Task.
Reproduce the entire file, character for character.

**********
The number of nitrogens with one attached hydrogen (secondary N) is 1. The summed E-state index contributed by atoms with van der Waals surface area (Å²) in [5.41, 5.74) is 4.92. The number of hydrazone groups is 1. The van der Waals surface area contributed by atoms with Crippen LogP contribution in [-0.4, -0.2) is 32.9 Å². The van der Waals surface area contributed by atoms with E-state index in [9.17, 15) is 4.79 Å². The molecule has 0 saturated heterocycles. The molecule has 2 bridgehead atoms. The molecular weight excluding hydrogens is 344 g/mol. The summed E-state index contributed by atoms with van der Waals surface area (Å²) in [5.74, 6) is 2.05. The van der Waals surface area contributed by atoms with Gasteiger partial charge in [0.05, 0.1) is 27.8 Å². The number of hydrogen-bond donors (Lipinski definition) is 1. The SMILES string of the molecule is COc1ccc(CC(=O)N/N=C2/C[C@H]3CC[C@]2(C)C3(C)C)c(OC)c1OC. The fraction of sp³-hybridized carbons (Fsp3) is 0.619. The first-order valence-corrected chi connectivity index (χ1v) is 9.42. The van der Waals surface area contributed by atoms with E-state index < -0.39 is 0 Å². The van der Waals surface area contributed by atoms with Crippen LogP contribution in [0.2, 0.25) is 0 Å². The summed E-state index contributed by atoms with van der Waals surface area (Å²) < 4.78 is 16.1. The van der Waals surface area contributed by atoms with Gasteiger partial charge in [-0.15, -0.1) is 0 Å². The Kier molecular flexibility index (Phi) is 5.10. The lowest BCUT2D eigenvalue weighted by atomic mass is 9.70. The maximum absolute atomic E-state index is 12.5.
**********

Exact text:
The number of nitrogens with one attached hydrogen (secondary N) is 1. The summed E-state index contributed by atoms with van der Waals surface area (Å²) in [5.41, 5.74) is 4.92. The number of hydrazone groups is 1. The van der Waals surface area contributed by atoms with Crippen LogP contribution in [-0.4, -0.2) is 32.9 Å². The van der Waals surface area contributed by atoms with E-state index in [9.17, 15) is 4.79 Å². The molecule has 0 saturated heterocycles. The molecule has 2 bridgehead atoms. The molecular weight excluding hydrogens is 344 g/mol. The summed E-state index contributed by atoms with van der Waals surface area (Å²) in [5.74, 6) is 2.05. The van der Waals surface area contributed by atoms with Gasteiger partial charge in [0.05, 0.1) is 27.8 Å². The number of hydrogen-bond donors (Lipinski definition) is 1. The SMILES string of the molecule is COc1ccc(CC(=O)N/N=C2/C[C@H]3CC[C@]2(C)C3(C)C)c(OC)c1OC. The fraction of sp³-hybridized carbons (Fsp3) is 0.619. The first-order valence-corrected chi connectivity index (χ1v) is 9.42. The van der Waals surface area contributed by atoms with E-state index < -0.39 is 0 Å². The van der Waals surface area contributed by atoms with Crippen LogP contribution in [0.2, 0.25) is 0 Å². The summed E-state index contributed by atoms with van der Waals surface area (Å²) < 4.78 is 16.1. The van der Waals surface area contributed by atoms with Gasteiger partial charge in [-0.15, -0.1) is 0 Å². The Kier molecular flexibility index (Phi) is 5.10. The lowest BCUT2D eigenvalue weighted by atomic mass is 9.70. The maximum absolute atomic E-state index is 12.5.